Things are still at a very difficult point for the marijuana industry due to conflict between state and federal laws. The state of Colorado was the first state to legalize (in 2012) the sale and use of small amounts of marijuana for recreational purposes. However, the battle with the payment industry and banks still continues. The fact still remains that marijuana is illegal under federal law.
According to Jim Daly’s article for Digital Transactions, “the federal Drug Enforcement Administration considers marijuana a so-called Schedule 1 drug, right up there with heroin, LSD, Ecstasy, and other hard drugs ‘with no currently accepted medical use and a high potential for abuse,’ according to the DEA Web site.”
The industry is now fighting to be able to obtain payment card merchant accounts for its businesses. The present cash-only nature of the industry not only makes it at risk to crime, but it is also very impractical and difficult for the business owners to deal with. Banks refuse to do work with business owners if they inform them upfront of the nature of their business. In addition, when a personal credit card was the only option, it has been known for banks to cancel the card after becoming suspicious about the owner’s transactions. With banks refusing to provide payment card merchant accounts and keeping a strict eye on the transactions of business owners in the industry, operating in cash is still the only option.
To put it in the words of Daly’s interviewee, Rod Hurlbut, “’It’s a nightmare,’ says the 58-year-old former accountant and real-estate developer. ‘It’s not a good thing. It’s absolutely a nightmare.’”
In an effort to try to compromise, Deputy Attorney General James M. Cole issued a memo on August 29th to federal prosecutors. This memo directs the prosecutors to refrain from enforcing the marijuana provisions of the CSA in the states where cannabis is legal. This refrainment will stand as long as the states conform to eight priorities which he then outlined.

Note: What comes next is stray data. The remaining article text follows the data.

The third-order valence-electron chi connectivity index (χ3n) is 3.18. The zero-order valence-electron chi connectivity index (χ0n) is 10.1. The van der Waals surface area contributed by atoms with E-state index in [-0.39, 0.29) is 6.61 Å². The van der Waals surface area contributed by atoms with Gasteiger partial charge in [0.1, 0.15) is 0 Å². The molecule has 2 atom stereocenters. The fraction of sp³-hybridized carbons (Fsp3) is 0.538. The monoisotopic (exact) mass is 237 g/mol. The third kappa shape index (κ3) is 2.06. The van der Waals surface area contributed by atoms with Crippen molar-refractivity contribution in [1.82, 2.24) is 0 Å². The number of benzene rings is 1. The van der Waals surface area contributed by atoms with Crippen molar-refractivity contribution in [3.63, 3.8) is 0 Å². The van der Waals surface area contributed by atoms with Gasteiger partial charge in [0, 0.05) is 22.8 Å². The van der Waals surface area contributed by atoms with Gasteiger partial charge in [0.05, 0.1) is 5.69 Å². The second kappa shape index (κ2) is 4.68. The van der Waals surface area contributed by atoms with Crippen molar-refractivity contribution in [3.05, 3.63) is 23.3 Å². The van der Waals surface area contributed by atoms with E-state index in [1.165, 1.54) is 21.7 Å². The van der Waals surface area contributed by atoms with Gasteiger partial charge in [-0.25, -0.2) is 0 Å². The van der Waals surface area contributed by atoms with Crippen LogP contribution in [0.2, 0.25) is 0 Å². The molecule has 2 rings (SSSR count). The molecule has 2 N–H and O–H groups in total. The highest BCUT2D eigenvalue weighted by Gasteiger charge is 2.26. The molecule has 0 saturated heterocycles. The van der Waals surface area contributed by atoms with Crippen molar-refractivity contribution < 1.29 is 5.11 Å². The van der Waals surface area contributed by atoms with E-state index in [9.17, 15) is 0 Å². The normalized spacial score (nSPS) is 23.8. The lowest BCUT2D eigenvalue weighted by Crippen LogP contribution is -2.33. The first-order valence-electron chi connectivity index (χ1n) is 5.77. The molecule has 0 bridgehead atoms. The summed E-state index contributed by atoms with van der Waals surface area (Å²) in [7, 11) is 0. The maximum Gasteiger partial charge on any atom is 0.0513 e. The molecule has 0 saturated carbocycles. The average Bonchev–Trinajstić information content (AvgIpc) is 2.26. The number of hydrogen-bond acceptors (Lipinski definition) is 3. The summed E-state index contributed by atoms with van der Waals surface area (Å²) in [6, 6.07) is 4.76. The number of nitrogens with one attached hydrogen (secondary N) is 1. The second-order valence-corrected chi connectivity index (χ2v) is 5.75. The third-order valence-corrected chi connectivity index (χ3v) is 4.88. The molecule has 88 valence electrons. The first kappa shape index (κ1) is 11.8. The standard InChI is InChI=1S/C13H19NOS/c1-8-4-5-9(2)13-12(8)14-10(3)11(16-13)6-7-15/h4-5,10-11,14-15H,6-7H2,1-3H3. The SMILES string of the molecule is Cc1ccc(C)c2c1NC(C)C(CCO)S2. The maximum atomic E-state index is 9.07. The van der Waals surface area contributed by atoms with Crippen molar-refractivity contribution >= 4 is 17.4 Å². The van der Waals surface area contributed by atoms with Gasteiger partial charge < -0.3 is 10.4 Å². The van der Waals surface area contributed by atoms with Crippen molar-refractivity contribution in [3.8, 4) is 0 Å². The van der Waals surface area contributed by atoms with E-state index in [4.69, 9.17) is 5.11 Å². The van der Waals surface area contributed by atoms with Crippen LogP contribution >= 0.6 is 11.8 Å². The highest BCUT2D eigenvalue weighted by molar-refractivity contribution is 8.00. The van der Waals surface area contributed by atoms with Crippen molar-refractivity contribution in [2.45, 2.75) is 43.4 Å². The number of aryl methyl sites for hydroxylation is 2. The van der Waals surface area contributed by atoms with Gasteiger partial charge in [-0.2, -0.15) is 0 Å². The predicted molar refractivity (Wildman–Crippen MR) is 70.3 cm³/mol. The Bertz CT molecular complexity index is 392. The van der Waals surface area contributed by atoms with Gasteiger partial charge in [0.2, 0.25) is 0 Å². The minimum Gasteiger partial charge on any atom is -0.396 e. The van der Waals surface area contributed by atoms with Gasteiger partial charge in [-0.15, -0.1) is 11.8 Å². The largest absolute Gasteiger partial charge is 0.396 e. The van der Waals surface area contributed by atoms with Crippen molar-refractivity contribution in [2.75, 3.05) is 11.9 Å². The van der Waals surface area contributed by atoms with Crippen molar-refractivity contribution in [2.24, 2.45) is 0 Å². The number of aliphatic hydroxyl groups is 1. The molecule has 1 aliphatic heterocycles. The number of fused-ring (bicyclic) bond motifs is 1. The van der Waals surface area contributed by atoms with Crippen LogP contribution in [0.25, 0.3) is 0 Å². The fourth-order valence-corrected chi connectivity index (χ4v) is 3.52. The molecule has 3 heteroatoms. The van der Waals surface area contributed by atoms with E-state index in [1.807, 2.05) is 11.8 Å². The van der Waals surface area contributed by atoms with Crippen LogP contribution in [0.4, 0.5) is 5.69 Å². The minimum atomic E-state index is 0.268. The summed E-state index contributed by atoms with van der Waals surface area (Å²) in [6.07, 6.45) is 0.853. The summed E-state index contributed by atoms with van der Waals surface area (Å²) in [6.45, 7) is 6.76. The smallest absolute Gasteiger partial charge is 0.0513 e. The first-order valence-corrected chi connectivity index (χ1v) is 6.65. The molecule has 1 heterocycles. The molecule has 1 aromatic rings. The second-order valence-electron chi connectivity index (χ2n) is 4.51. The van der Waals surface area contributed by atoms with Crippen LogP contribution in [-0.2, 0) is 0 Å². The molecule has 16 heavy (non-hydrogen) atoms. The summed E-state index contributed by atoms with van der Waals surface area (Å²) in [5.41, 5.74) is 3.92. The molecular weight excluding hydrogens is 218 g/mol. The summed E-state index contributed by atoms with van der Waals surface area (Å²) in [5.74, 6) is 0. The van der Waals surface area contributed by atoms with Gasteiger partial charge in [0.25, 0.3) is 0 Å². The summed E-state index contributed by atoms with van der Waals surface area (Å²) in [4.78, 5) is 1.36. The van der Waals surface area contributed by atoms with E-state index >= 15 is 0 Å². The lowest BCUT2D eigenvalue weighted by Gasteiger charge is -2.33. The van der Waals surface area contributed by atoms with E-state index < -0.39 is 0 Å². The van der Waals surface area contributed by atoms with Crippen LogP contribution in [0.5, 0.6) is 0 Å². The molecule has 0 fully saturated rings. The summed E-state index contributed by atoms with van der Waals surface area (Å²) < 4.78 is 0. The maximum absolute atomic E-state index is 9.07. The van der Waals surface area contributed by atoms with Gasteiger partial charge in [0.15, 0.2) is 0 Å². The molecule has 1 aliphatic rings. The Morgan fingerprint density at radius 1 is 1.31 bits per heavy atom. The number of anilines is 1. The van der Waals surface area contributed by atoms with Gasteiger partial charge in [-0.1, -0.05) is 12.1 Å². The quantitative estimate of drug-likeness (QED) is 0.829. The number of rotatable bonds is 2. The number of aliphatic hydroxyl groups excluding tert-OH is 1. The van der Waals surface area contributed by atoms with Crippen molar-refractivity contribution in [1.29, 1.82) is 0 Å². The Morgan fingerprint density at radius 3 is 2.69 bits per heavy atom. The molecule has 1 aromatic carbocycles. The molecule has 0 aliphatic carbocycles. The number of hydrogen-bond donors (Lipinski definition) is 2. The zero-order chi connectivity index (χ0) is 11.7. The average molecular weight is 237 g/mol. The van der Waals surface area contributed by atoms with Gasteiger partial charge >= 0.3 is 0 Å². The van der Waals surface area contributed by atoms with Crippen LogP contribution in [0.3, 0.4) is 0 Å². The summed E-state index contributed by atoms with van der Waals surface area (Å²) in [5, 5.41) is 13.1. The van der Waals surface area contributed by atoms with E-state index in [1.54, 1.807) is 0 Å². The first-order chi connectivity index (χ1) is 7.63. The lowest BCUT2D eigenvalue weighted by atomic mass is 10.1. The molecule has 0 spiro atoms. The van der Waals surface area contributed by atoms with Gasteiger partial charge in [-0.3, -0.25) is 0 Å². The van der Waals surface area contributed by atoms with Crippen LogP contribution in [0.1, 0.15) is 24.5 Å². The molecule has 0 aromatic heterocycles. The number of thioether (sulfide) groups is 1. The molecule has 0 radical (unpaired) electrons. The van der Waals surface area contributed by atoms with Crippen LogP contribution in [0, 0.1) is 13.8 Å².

According to Digital Transaction’s article, “They included preventing the distribution of pot to minors, preventing marijuana revenues from going to gangs and cartels, preventing the diversion of marijuana from states where it is legal to those where it is still banned, and other provisions.”
So far, there really have not been many changes for the cannabis industry. The early months of 2014 saw the ban by payment card networks in signing illegal merchants as card acceptors. Visa Inc., however, did issue a statement leaving the signing of new pot shops up to the discretion of its acquirers.
According to Digital Transactions, Visa Inc. made this statement in regards to its decision, “In this instance, the federal government considers the sale of marijuana illegal, but has announced that it will not challenge state laws that legalize and regulate marijuana sales. Given the federal government’s position and recognizing this is an evolving legal matter with different standards applicable in different states, our local merchant acquirers are best suited to make any determination about potential illegality.”
For now, business owners will have to operate in the awkward position between state and federal law. Until a more practical solution can be found and they are able to obtain payment card processing services, they will have to deal with handling the overwhelming amounts of cash they receive in weekly sales. Regardless of the state laws, the CSA still prohibits banks-and everyone else-from dealing with controlled substances or any proceeds that come from them.
According to a statement made by the association’s president and chief executive, Don A. Childears, “I believe there is nothing the executive branch can do to change this. The resolution of this requires, literally, an act of Congress, which isn’t likely in the near future.”